Another commenter on the project was engineer Sigurður Áss Grétarsson, who worked for the Icelandic Road Administration for a long time and also oversaw the construction of the Landeyjahöfn harbour in South Iceland. Citing a report by a city conservationist, Sigurður noted that the beach has remained largely unchanged since the 19th century, and hasn’t already been disturbed, as the city has suggested. He also said that the proposed undersea wall that is supposed to help with the regeneration of the mudflats is too narrow to actually break waves and do any good.

“If the intention is to destroy the mudflats, then the city should just say it straight out,” he wrote, “instead of being deceptive and throwing dust in people’s eyes.”

See Also: New Neighbourhood By Reykjavík Airport to Prioritise Pedestrians

At time of writing, an online petition to “Save Skerjafjörður” had 528 signatures. “The proposed site is one of the few remaining natural areas in Reykjavik [sic],” reads the petition text. “It is one of the few such areas easily accessible to lower-income residents of the city (i.e. those without cars) such as the students in the nearby dormitories and newly built housing complexes. Tourists and summer visitors enjoy this small bay, whose clay bottom makes it a unique ecosystem, unlike the rocky shore that borders it, one of the few remaining bits of natural shore in the city. It is among the first areas to provide a sheltered home to migratory birds (the oyster-catchers and golden plover have already arrived). School groups, cyclists, and marathon runners appreciate the beauty of the path through this area. At no time have more people enjoyed it than in this time of Covid. Once destroyed, this charming natural shore can never be re-created. Human attempts to ‘rebuild’ natural scenerios [sic] are doomed to failure.”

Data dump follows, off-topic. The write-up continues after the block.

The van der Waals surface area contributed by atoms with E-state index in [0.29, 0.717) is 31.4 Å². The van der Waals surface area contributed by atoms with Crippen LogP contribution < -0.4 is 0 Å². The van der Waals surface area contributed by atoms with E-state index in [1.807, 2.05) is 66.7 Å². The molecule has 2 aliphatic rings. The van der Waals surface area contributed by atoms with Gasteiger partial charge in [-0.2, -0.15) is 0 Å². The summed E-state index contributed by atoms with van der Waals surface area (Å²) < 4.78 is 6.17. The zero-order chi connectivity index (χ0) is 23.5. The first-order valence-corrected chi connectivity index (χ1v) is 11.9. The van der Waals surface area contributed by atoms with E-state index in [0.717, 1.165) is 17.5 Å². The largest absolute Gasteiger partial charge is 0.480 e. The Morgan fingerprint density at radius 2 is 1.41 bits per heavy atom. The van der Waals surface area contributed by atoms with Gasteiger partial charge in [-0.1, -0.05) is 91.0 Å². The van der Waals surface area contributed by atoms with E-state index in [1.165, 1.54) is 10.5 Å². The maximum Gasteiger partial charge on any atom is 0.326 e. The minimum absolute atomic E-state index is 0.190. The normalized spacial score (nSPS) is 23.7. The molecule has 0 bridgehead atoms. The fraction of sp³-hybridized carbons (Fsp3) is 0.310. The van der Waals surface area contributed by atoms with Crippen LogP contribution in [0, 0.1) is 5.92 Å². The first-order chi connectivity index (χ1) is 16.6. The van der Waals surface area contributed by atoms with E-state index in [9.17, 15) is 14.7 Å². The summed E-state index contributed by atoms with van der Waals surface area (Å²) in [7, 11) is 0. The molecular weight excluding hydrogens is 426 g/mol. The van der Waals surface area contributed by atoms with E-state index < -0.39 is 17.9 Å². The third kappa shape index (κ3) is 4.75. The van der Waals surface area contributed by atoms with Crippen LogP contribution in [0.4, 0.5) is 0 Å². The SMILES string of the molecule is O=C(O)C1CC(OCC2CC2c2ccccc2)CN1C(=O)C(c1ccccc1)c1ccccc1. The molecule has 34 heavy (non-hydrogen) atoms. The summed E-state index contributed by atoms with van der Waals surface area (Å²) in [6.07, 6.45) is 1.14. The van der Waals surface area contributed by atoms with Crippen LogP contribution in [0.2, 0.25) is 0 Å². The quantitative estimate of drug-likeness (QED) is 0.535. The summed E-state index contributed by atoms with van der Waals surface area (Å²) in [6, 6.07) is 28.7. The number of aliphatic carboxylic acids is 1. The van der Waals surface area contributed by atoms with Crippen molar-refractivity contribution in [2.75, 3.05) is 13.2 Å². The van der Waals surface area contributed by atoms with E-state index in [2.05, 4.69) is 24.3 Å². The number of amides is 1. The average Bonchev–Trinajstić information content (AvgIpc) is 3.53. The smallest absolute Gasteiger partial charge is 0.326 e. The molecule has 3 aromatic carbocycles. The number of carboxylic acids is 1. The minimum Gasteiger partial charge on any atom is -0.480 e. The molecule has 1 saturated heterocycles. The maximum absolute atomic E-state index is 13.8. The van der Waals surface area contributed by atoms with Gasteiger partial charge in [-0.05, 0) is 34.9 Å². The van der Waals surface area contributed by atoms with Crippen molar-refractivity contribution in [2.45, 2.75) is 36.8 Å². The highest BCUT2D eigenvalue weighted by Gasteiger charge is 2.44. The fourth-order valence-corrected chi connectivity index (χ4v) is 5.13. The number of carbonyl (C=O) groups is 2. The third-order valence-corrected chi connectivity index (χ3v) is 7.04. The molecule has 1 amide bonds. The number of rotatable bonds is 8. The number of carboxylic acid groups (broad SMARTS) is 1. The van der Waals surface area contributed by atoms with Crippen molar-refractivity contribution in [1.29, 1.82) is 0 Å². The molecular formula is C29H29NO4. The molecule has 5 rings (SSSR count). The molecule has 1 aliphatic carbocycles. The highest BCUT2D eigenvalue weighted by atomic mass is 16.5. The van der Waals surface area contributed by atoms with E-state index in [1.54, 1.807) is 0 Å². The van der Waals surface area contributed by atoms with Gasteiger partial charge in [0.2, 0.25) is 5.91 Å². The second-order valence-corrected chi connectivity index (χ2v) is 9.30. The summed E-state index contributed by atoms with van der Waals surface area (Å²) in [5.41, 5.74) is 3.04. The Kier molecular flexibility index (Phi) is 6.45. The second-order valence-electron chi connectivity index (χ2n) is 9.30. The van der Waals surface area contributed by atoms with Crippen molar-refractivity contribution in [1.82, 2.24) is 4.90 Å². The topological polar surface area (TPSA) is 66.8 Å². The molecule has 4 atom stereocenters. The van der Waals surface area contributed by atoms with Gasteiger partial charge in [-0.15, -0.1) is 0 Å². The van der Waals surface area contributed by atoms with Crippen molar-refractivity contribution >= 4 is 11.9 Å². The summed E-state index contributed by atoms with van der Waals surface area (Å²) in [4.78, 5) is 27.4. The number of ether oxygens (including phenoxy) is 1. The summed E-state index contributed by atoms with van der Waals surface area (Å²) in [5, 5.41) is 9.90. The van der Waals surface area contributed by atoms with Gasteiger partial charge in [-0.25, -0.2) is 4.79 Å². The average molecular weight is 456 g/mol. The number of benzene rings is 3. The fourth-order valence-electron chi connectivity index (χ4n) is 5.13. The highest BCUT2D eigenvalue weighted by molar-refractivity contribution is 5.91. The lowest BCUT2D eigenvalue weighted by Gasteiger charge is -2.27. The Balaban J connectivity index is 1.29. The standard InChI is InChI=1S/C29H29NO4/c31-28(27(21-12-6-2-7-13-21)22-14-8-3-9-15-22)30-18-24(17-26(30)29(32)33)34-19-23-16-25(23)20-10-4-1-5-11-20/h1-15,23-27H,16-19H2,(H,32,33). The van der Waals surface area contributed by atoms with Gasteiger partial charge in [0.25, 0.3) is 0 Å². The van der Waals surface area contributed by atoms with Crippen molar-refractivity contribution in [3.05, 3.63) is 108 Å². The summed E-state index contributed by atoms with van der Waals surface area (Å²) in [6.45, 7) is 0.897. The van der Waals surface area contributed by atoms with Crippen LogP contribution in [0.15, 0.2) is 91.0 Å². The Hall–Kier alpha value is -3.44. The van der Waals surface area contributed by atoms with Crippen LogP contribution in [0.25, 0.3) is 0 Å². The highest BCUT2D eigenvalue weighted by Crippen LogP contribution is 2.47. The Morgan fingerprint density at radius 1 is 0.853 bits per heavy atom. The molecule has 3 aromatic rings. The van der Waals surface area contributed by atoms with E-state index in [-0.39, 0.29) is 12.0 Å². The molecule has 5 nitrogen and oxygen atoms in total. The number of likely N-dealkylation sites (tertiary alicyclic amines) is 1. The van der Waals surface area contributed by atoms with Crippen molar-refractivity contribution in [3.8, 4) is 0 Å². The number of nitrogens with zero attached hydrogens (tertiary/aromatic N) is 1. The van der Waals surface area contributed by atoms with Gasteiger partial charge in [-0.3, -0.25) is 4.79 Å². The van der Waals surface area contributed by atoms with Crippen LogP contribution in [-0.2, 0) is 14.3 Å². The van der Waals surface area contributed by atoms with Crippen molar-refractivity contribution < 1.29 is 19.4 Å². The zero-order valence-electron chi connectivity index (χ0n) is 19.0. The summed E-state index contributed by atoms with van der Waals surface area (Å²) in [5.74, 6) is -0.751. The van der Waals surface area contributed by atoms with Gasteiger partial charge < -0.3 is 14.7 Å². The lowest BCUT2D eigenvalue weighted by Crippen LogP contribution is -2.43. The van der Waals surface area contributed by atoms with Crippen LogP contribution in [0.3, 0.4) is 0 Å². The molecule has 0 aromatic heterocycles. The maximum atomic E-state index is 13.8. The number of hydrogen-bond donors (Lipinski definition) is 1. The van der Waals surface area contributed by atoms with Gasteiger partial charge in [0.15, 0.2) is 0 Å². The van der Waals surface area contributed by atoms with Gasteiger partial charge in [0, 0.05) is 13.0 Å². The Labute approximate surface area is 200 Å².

A visualization of the proposed new residential neighborhood, New Skerjafjörður. Screenshot from Preliminary Assessment Report on Land Fill in New Skerjafjörður, City of Reykjavík